Sand mining coming to a town near youAn Ohio oil and gas exploration company today countersued 18 Beaver County landowners saying the company has lost money as a result of their lawsuit challenging the validity of the oil and gas leases it sold to a natural gas company.Kevin and Connie McRoberts and 16 neighboring landowners say that O&G Investment Holdings LLC, a subsidiary of Petro Evaluation Services Inc. of Wooster, Ohio, deceived them into signing leases that Chesapeake Energy Corp. of Oklahoma City now holds.Chesapeake Energy contends the leases are valid and has filed an answer denying the claims in the lawsuit.
The process known as “fracking,” for hydraulic fracturing, is used by natural gas and oil drillers to more easily get the fossil fuels out of the ground, requires sand that is nearly perfectly round and has strength to withstand the process. Sand, water and toxic chemicals are blasted into wells, creating fissures in the rock and freeing hard-to-reach pockets of oil and natural gas. Mining firms can get $200 a ton for the sand...Is Pennsylvania ignoring health issues on shale drilling?
And fracking has also hit the national dialogue as the federal government has issued standards for air and water pollution by some fracking drillers. The fracking sand rush started about three years ago in Wisconsin. Now, at least 16 frac-sand mines and processing facilities are running, and at least 25 more mines are planned across 15 Wisconsin counties.
Once the open pit mines began moving earth, neighbors got worried about all the dust in the air. The process has raised fears of health problems from land, air, and groundwater pollution which could include cancer and silicosis, a potentially fatal lung disease.
The Pennsylvania Department of Health says it investigates every claim by residents that gas drilling has caused health problems, but several people say the agency's actions don't match its words.Corbett Wants More Natural Gas-Powered Vehicles On Pennsylvania Roads
Two Western Pennsylvania residents told The Associated Press that health officials have fallen short in responding to their health complaints.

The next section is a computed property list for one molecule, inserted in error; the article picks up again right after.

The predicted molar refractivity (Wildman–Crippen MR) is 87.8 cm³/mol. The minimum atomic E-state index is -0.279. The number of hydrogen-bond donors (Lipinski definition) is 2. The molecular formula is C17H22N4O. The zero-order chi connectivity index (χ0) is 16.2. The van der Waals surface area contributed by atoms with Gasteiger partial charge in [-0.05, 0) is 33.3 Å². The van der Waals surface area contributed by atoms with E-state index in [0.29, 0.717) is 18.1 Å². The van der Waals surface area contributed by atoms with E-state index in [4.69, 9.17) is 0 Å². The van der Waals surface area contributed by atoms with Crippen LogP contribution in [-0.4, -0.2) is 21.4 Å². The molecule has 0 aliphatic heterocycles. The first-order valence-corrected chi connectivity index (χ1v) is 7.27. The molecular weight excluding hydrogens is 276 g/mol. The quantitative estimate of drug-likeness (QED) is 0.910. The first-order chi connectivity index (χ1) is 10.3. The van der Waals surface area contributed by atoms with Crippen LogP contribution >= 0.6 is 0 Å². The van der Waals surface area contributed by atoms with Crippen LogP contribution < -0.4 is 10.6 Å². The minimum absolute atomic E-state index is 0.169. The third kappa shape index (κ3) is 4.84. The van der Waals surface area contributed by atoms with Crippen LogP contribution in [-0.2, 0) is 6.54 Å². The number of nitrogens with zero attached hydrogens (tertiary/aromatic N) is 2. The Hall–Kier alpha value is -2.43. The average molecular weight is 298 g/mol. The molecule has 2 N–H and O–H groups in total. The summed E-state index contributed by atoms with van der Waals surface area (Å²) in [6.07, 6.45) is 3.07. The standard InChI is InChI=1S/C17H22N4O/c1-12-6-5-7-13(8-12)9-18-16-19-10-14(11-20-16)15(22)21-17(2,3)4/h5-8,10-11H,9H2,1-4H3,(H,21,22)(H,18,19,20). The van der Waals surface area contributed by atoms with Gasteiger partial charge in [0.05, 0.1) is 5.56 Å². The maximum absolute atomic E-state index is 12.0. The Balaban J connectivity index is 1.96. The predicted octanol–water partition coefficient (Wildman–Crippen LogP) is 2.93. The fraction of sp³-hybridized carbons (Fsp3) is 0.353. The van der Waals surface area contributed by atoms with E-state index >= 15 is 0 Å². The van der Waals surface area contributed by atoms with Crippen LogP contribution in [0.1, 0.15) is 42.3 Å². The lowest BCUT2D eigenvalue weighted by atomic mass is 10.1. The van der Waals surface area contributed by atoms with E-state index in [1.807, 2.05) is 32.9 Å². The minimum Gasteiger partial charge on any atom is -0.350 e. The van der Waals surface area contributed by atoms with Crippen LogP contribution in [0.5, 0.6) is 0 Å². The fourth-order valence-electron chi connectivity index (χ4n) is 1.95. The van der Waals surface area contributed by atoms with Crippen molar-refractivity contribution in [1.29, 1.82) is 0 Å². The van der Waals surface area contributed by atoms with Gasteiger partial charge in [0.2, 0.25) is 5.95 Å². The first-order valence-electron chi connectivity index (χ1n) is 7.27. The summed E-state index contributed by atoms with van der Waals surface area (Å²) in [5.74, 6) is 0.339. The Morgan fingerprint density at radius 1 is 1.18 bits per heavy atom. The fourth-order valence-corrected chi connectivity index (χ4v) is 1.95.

The AP also found that the toll-free number the agency gives out for gas drilling complaints doesn't mention the issue in its automated menu, and the agency's website doesn't have a specific place for people to file such complaints.
And the AP inquiry showed that the agency didn't begin keeping track of possible health complaints tied to gas drilling until 2011, several years after a surge of activity in the gas-rich Marcellus Shale.
Governor Corbett has made it clear he’s going to push governments to convert to natural gas-powered vehicles over the next few years. Speaking to Philadelphia’s WPHT-AM last week, Corbett pointed out declining natural gas prices have led to a slow-down in drilling at Pennsylvania sites. He said the state government can play a role in bringing the price back up, telling host Dom Giordano, “One of the areas where we’re looking now, is how do we help people increase the demand?”2 public meetings on gas pipeline across Brandywine Creek
In addition to building more pipelines to transport the gas, Corbett said he wants the state to “start converting the fleets of cars…to natural gas vehicles. …So that [drillers] have a market so they can go to Detroit to get Detroit to start building the vehicles.”
The Williams Gas Pipeline’s proposal to install conduits for natural gas across the Brandywine Creek will be discussed during two public meetings this week. State Sen. Andy Dinniman, D-19th of West Whiteland, has invited Williams representatives to present their plan to local elected and environmental leaders at a meeting hosted by the Brandywine Conservancy at 7 p.m. Tuesday, May 15, at the Brandywine River Museum in Chadds Ford. Local water-resource experts have been invited to the meeting to analyze the plan, ask questions and suggest possible alternatives or conditions.Op-Ed: The man heads which agency?